Featured, News

Putnam Well Represented at Vandalia Gathering

The Vandalia Gathering returned in full force Memorial Day weekend, with the festival of traditional Appalachian music and dance resuming its three-day long span. There was no festival in 2020, and in 2021, it was downgraded to a two-hour afternoon concert without any dancing, vendors, or craft exhibits. Last year, many people feared that the Gathering would be permanently scaled down or even discontinued altogether. However, these fears were to be for naught, for the 2022 Vandalia Gathering was reminiscent in size and scope of gatherings of the past. The theme of the event was “family Reunion,” an appropriate sentiment for the resumption of the popular festival.

Friday, May 27, marked the first day of the festival, and featured the presentation of the Vandalia Award; an awards ceremony for the Quilts and Wall Hangings exhibition; and performances by a variety of musicians. Saturday’s events included fiddle, banjo, and mandolin contests scattered over the capitol grounds, and Sunday’s events included banjo, dulcimer, and flat pick guitar contests, as well as the popular Liars Contest, in which lying is an encouraged part of storytelling.

On both Saturday and Sunday, Putnam County-based Appalachian Lasses did demonstrations of traditional Scottish and Irish dancing. The Lasses are affiliated with Mountain Dance, which is based on Red House hill and composed of local dancers. Many of the kilts that the dancers wore were made from material imported from Scotland, and represent the tartans of Scottish ancestors.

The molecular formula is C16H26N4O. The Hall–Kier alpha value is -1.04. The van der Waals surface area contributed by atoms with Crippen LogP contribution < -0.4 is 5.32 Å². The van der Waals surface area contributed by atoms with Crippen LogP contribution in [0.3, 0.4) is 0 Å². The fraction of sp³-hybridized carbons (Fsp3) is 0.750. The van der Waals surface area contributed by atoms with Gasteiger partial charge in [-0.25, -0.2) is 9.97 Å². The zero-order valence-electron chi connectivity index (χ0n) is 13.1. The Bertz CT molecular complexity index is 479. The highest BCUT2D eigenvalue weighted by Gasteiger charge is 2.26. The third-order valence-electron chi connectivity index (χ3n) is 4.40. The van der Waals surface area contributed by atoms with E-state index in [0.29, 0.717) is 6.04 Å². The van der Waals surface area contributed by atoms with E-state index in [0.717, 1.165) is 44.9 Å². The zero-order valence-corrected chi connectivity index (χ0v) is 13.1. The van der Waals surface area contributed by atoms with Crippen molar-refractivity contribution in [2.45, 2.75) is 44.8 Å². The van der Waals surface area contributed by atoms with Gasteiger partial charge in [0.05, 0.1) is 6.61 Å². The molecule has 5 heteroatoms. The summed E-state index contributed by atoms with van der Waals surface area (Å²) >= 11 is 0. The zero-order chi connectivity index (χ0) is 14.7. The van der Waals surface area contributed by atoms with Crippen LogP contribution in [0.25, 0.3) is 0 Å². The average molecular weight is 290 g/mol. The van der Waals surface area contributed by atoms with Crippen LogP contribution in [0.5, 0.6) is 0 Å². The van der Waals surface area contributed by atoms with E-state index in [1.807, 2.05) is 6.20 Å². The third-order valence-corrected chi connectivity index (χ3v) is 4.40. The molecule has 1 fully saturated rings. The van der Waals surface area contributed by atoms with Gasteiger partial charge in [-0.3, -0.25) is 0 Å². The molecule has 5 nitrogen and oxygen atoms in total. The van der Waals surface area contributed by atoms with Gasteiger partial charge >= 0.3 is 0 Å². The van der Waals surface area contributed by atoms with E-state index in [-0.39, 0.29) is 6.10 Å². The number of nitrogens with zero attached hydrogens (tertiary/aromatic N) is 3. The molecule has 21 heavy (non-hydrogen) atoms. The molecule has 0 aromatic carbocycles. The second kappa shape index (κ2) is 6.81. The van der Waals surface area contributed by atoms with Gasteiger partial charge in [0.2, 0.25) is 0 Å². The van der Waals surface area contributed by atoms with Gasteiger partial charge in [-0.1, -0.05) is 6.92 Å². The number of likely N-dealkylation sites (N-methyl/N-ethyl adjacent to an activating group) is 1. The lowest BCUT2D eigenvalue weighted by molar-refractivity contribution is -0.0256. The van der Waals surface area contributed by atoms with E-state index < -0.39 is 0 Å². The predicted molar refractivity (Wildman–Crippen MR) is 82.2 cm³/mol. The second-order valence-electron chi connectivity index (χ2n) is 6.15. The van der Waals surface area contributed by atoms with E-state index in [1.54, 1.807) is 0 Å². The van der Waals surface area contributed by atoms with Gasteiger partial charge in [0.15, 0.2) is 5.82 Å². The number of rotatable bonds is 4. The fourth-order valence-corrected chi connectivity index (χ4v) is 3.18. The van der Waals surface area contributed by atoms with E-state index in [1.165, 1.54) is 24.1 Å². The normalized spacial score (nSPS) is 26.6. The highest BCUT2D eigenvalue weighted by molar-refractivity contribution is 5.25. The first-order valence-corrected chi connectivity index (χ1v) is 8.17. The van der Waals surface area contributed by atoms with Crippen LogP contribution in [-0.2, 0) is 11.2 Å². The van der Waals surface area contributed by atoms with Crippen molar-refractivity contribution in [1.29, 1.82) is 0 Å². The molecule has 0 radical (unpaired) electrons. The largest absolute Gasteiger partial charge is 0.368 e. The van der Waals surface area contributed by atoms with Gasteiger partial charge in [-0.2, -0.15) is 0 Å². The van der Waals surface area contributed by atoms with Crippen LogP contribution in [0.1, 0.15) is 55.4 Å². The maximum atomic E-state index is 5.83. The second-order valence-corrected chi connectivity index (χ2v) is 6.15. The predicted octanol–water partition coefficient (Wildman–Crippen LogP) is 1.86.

Scottish and Irish dancing actually has a long history in Putnam County. In the 1960’s, the WVU 4-H Extension Agency put an emphasis upon educating the public about the culture and traditions of Britain and Europe at the time in which many of the original settlers came to the Appalachian Mountains. 4-H Agent Jane Cox George organized a group of interested people from Putnam County and attended the West Virginia Mountain Heritage Weekends at Hawks Nest, in which they learned more about the roots of traditional Appalachian culture. There were linguistic workshops on the archaic dialects of the Scots-Irish settlers taught by Wylene Dial of Lincoln County; workshops about historical instruments such as dulcimers, banjo, fiddle, tin whistle, and bagpipes, taught by Frank George of Roan County; and workshops on traditional Black Spirituals taught by Bill Hairston. Sue Lang, a woman from Scotland, taught traditional Scottish dances, and Marian Castalo of Huntington taught English country dancing.

Organized by 4-H Agent Jane Cox George, a company of dancers called the SinéAnna Scottish Dance Group traveled around the state, performing at different fairs and festivals in the 1960’s and 70’s. Later, in the 1980’s, members of the Confidence Wild Cats 4-H Club formed the Appalachian Lads and Lasses. This 4-H club is now defunct, but the dance group lives on as the Appalachian Lasses, organized by Chantil McCormick, a teacher at Confidence Elementary School.

Several people from Putnam County and surrounding areas participated in the various contests held during the Vandalia Gathering. Sunday’s participants included Janie Miles of Pliny (Lap Dulcimer); Jane Stover of Red House (Old Time Banjo); Jared Thacker of Hurricane (Flat Pick Guitar); Matt Lindsey of Culloden (Flat Pick Guitar); Christopher Lindsey of Culloden (Youth Flat Pick Guitar); and Bob Gilmore of Hurricane (Flat Pick Guitar). The Breeze does not have a full list of participants for both days.

The Appalachian Lasses perform a Scottish sword dance. These dances were traditionally performed by men, and were used as calisthenics to prepare for battle. (Photo by Betsy Allen)
The Appalachian Lasses show audience members how to do a Scottish dance. (Photo by Betsy Allen)
Jared Thacker of Hurricane (middle) was one of the participants in the flat pick guitar contest. On his left is Mike Smith and on his right is Jeff “Casey” Richmond, who provided accompaniment. (Photo by Betsy Allen)
Please follow and like us: